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The Portfolio Musician: Case Studies in Success von Conner, Jeff (eBook)

  • Erscheinungsdatum: 09.08.2014
  • Verlag: BookBaby
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The Portfolio Musician: Case Studies in Success

Written by authors Jeff Conner of the world-renowned Boston Brass, and Grammy nominated recording producer and university professor John M. Laverty, the theme of The Portfolio Musician: Case Studies in Success is that the musicians of today need to have multiple skills in music unlike prior generations that only needed a single skill. An examination of the contributing musicians' profiles confirms that this is sage advice. Containing a collection of forty-seven profiles, the Portfolio Musicians share their experiences in classical music, pop music, jazz, opera, conducting, composing, teaching, the music industry, artist management, studio recording, and many other fields of music. The average number of professional activities in music reported by the Portfolio Musicians throughout their careers is five. Their collected advice for aspiring musicians provides real world strategies including things to do as well as things not to do. The time frame for which a person decides to be a musician (on average, age fifteen for the Portfolio Musicians) through formal music study (college) is another focus of the book. It is during this time the multiple seeds for success are planted and the necessary skills to be successful in music are acquired.


    Format: ePUB
    Kopierschutz: none
    Seitenzahl: 277
    Erscheinungsdatum: 09.08.2014
    Sprache: Englisch
    ISBN: 9781483533032
    Verlag: BookBaby
    Größe: 325kBytes
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The Portfolio Musician: Case Studies in Success

"The arts are not a way to make a living. They are a very human way of making life more bearable. Practicing an art, no matter how well or badly, is a way to make your soul grow, for heaven's sake. Sing in the shower. Dance to the radio. Tell stories. Write a poem to a friend, even a lousy poem. Do it as well as you possibly can. You will get an enormous reward. You will have created something."
- Author Kurt Vonnegut

Chapter 1: Today's Music Profession, An Overview

By John M. Laverty

When I hear an audition by a high school senior to be a university music major, I always ask them what they want to do once they complete their university studies. These conversations are revealing. While I do not expect to hear a clear plan for entering the music profession, I enjoy learning what they think about their future prospects. Many students say they would consider a number of options in music, and someday if things work out they can land their dream job. If an answer is well - thought - out, it includes a broad set of possibilities, not a narrow, all - or -nothing plan. These are the students I want to teach because they have the best chance for success. The music profession with all of its many diverse opportunities rarely results in a narrow, I want to only do one thing career. Frankly, I am not all that interested in a student who does not recognize this reality even at a young age. This type of student is usually not successful in their university music studies, and by the time they discover this, it is too late because they have earned a music degree that rarely leads to a music career.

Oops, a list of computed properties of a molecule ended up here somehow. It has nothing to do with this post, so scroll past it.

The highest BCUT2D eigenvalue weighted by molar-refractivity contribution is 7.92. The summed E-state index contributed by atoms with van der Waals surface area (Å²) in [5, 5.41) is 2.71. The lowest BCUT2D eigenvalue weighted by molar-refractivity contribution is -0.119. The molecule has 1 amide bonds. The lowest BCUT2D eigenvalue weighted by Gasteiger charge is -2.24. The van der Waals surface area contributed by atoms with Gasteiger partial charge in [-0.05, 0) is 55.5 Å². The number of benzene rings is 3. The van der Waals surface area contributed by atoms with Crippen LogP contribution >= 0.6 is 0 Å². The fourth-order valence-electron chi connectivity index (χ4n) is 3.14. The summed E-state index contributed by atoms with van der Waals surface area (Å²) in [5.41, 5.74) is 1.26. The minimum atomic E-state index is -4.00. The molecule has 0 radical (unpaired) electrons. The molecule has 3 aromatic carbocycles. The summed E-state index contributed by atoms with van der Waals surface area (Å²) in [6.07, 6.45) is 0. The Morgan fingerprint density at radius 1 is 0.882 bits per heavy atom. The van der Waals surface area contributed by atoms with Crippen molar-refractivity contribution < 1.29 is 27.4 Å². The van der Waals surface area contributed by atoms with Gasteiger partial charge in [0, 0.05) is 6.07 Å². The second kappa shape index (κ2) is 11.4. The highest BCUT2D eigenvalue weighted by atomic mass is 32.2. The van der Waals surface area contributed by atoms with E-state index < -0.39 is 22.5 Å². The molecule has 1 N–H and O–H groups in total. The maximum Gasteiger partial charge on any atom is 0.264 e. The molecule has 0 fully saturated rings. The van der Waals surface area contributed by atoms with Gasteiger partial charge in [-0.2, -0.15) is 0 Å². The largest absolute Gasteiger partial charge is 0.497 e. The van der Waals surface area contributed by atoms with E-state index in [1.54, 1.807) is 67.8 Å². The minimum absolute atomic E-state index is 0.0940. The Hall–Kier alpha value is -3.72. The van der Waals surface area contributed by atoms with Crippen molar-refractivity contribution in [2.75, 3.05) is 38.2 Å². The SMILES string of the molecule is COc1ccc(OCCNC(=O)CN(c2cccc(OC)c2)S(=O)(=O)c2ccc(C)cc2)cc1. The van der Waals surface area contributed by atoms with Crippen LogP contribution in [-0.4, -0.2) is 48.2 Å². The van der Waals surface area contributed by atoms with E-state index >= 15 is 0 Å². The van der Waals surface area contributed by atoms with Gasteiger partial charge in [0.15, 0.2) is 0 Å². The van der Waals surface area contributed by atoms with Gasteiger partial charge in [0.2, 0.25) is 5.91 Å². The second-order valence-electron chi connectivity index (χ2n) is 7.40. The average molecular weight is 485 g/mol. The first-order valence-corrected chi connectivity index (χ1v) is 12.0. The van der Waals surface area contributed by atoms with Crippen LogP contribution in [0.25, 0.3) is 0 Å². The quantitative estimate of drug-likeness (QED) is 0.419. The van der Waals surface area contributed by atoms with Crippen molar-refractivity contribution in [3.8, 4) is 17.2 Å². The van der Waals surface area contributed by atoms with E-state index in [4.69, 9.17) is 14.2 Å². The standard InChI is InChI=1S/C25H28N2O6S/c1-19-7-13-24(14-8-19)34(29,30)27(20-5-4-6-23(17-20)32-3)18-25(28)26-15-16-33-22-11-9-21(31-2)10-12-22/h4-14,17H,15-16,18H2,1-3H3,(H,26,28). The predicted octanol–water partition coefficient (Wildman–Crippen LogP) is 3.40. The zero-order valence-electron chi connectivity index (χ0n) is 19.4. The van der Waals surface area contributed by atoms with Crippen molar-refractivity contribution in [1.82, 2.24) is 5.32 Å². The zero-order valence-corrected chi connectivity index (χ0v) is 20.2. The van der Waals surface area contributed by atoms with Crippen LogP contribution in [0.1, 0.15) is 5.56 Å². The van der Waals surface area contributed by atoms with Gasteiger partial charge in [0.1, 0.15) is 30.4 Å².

Since ancient times, there have always been musicians. At the dedication ceremony for the Acropolis in Athens, Greece there was probably a collection of lyre and salpinx players present. Once at the base of the soon to - be - open - to -the - public Acropolis, the musicians, as is tradition, might have looked at each other and in Greek commented, "So, I see you are on this gig, too." When the conquering Romans finished the Temple of Zeus in Athens seven hundred years later, there were probably musicians there too, but they were cornu and aulos players. Same city, same type of ceremony, different instruments and different music. Even from the days of antiquity music has evolved, and musicians have had to adjust to changing times. Today in the modern world things are no different, except the music profession like everything else is changing at a faster pace.

Listed below are a few of the career opportunities in music. Making a complete list is impossible because new ones are born every year while others become extinct, never to return. Some of these activities are in decline, while others are more stable. There will always be career opportunities in every area the future for some music careers is murky at best. Students and professional musicians who remain informed have the best chance for success - be it as a music teacher or a freelance musician - if, in advance of deciding to study music, they better understand the world of music they are getting ready to enter.

-Freelance Musician

-Touring Musician

-Broadway Musician

-Jazz Musician

-Studio Musician

-Club/Bar Musician

-Military Musician

-Musical Theater Performer

-Opera Singer

-Chamber Musician

-Church Music Director

-Public School Music Teacher

-Private School Music Teacher

-University Music Teacher

-Private Lesson Music Teacher

-Music Industry


-Artist Management

-Booking Agent

-Concert Hall/Venue Management

-Music Instrument Sales/Manufacturing

-Instrument Repair

-Piano Tuning/Repair

-Live Sound Production

Record Company Management


-Piano Accompanist/Rehearsal Pianist

-Music T

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